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As the University of California struggles to absorb its sharpest drop in state financing since the Great Depression, every professor, administrator and clerical worker has been put on furlough amounting to an average pay cut of 8 percent.

In chemistry laboratories that have produced Nobel Prize-winning research, wastebaskets are stuffed to the brim on the new reduced cleaning schedule. Many students are frozen out of required classes as course sections are trimmed.

And on Thursday, to top it all off, the Board of Regents voted to increase undergraduate fees – the equivalent of tuition – by 32 percent next fall, to more than $10,000. The university will cost about three times as much as it did a decade ago, and what was once an educational bargain will be one of the nation’s higher-priced public universities.

Among students and faculty alike, there is a pervasive sense that the increases and the deep budget cuts are pushing the university into decline.

The budget cuts in California, topping $30 billion over the last two years, have touched all aspects of state government, including health care, welfare, corrections and recreation. They have led to a retrenchment in state services not seen in modern times, and for many institutions, including the state university system, have created a watershed moment.

The state’s higher education budget has been slashed by $2.8 billion this year, including $813 million from the university system – about the equivalent of New Mexico’s entire higher education budget.

“Dismantling this institution, which is a huge economic driver for the state, is a stupendously stupid thing to do, but that’s the path the Legislature has embarked on,” said Richard A. Mathies, dean of the College of Chemistry here at Berkeley, long the system’s premier campus. “When you pull resources from an institution like this, faculty leave, the best grad students don’t come, and the discoveries go down.”

As the litany of cuts continues, there is a growing worry that senior faculty members may begin to defect. In fact, some colleges around the nation have begun identifying funds to use to recruit U.C. professors.

Since California adopted a master plan for higher education in 1960, the state has been, in the words of the historian Kevin Starr, “utopia for higher education.” Eight of the 10 University of California campuses – all but Merced and San Francisco – are in the top 100 in this year’s U.S. News & World Report’s rankings. But maintaining that edge, without resources, is difficult.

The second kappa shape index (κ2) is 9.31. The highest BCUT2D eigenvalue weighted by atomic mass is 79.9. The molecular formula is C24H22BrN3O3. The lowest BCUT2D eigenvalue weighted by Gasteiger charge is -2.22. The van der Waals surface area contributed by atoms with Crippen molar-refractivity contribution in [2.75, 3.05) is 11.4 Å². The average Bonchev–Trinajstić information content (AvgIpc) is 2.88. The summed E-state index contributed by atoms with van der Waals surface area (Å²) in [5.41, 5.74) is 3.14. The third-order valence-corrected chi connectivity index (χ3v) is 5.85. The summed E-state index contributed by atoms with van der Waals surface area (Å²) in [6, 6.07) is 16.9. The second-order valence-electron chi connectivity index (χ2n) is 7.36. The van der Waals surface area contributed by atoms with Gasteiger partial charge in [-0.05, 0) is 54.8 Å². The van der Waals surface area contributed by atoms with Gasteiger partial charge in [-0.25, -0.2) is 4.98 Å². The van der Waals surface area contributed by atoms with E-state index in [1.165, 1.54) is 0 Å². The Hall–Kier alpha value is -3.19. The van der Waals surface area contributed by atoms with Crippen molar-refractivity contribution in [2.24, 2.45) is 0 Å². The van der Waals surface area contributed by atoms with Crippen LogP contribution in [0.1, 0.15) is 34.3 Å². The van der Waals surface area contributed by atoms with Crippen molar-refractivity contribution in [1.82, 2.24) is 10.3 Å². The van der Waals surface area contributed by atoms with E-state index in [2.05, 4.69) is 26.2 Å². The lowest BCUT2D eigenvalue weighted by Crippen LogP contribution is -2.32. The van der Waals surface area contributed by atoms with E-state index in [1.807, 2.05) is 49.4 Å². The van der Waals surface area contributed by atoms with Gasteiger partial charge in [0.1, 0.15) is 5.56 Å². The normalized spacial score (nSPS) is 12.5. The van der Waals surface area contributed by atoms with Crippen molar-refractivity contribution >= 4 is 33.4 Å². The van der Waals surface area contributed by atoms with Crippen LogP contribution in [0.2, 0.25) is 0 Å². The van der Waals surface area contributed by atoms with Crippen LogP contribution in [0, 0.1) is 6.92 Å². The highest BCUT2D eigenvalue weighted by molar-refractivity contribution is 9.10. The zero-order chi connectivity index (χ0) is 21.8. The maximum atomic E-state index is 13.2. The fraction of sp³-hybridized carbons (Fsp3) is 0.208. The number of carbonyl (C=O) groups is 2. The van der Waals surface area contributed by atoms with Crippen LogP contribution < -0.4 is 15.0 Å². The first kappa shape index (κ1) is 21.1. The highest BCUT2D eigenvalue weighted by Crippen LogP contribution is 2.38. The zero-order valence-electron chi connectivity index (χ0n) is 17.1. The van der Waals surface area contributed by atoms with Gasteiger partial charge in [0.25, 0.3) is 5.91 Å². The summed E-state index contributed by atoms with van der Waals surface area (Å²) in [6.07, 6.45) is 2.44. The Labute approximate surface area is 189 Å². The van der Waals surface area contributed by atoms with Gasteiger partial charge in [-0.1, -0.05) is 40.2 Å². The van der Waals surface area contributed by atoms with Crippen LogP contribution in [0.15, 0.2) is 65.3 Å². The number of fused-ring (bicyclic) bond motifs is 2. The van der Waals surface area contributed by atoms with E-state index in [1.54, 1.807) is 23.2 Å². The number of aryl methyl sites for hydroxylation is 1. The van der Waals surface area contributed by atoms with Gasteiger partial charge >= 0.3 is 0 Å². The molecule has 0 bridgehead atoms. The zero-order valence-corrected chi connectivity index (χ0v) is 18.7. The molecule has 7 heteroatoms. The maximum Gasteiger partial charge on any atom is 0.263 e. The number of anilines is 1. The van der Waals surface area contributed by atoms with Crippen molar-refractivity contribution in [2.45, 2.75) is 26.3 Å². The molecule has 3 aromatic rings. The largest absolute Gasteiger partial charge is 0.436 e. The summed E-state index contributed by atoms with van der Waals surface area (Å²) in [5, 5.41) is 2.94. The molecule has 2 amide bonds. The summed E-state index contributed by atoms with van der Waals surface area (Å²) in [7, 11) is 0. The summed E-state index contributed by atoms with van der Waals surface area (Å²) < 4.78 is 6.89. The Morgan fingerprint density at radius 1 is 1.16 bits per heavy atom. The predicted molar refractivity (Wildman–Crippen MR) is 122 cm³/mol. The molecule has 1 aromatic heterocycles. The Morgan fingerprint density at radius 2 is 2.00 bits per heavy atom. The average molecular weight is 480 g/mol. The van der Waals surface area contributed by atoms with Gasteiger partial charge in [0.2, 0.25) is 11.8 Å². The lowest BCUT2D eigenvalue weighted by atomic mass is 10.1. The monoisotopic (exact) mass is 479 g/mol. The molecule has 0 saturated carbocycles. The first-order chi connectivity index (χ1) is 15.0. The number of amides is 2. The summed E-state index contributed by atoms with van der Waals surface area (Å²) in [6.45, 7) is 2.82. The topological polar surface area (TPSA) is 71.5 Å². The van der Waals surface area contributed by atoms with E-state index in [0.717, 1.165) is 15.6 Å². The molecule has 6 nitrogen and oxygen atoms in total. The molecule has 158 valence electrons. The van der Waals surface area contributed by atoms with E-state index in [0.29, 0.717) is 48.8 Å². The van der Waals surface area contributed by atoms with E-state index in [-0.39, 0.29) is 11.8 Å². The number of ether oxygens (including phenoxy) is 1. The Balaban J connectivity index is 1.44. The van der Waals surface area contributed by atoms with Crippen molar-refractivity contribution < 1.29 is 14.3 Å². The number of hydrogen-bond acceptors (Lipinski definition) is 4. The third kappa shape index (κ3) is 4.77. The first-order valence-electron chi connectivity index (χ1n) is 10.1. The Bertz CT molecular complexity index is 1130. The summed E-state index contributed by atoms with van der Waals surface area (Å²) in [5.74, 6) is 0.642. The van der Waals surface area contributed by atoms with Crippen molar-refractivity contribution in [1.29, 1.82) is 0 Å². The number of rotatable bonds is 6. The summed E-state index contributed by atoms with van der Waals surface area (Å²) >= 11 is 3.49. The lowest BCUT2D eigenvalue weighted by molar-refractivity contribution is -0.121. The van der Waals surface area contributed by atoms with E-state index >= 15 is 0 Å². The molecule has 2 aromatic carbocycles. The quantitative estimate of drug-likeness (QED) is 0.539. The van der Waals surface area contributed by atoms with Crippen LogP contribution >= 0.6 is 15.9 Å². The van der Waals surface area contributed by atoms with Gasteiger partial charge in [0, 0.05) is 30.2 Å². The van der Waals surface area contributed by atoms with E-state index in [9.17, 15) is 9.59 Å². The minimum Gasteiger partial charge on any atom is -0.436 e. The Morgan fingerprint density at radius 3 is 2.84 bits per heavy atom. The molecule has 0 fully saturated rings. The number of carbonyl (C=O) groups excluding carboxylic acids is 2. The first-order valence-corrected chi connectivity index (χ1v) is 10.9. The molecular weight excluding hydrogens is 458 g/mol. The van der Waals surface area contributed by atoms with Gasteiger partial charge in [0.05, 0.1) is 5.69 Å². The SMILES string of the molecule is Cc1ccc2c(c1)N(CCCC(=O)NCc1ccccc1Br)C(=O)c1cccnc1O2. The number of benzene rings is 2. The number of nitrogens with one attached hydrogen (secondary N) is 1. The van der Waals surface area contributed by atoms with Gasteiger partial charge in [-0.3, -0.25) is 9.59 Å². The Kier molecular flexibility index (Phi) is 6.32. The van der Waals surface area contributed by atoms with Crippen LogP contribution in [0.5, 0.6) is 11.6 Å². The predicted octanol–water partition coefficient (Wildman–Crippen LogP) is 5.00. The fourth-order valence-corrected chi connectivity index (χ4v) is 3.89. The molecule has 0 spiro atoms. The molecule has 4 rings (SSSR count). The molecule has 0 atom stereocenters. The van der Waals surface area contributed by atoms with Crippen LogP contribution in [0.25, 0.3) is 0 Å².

In 2004, international rankings by the London-based Times Higher Education named Berkeley the No. 2 research university in the world, behind only Harvard. This year, Berkeley plummeted to No. 39, mostly because of its high faculty-to-student ratio. The other international rankings, by Shanghai Jiao Tong University, rated Berkeley No. 3 this month.

Patrick M. Callan, president of the National Center for Public Policy and Higher Education, a nonpartisan group that promotes access to higher education, said that while public universities in many states were facing financial problems, California was in a class by itself.

“In most states, it’s the economy, and you can say that in a couple of years, it will bounce back,” Callan said. “But in California, it’s really part of a significant retrenchment of the whole public sector. If the perception is that it’s going to be chronic, and people give up on California, the pre-eminence of Berkeley and UCLA would be in danger.”

No wonder, then, that people like Bruce Fuller, a Berkeley professor of education and public policy, are asking themselves whether it is time to move on.

As co-director of the Institute for Human Development, an interdisciplinary research group that suffered big cuts, Fuller worries that the unit is losing its intellectual excitement and its ability to support his grant proposals. Then, too, he lost his two best graduate students last year to Stanford.

“To stay on top, you need to be bringing in new people,” Fuller said. “And I’m not sure how many of my most stimulating colleagues will still be here in three years.”

So although he was not swayed last year when the University of North Carolina came calling, Fuller said, he may be more receptive this year.

Formerly taboo ideas, like allowing UCLA and Berkeley to charge substantially more than other campuses, or even eliminating the research mission at some of the newer campuses, are being put forward.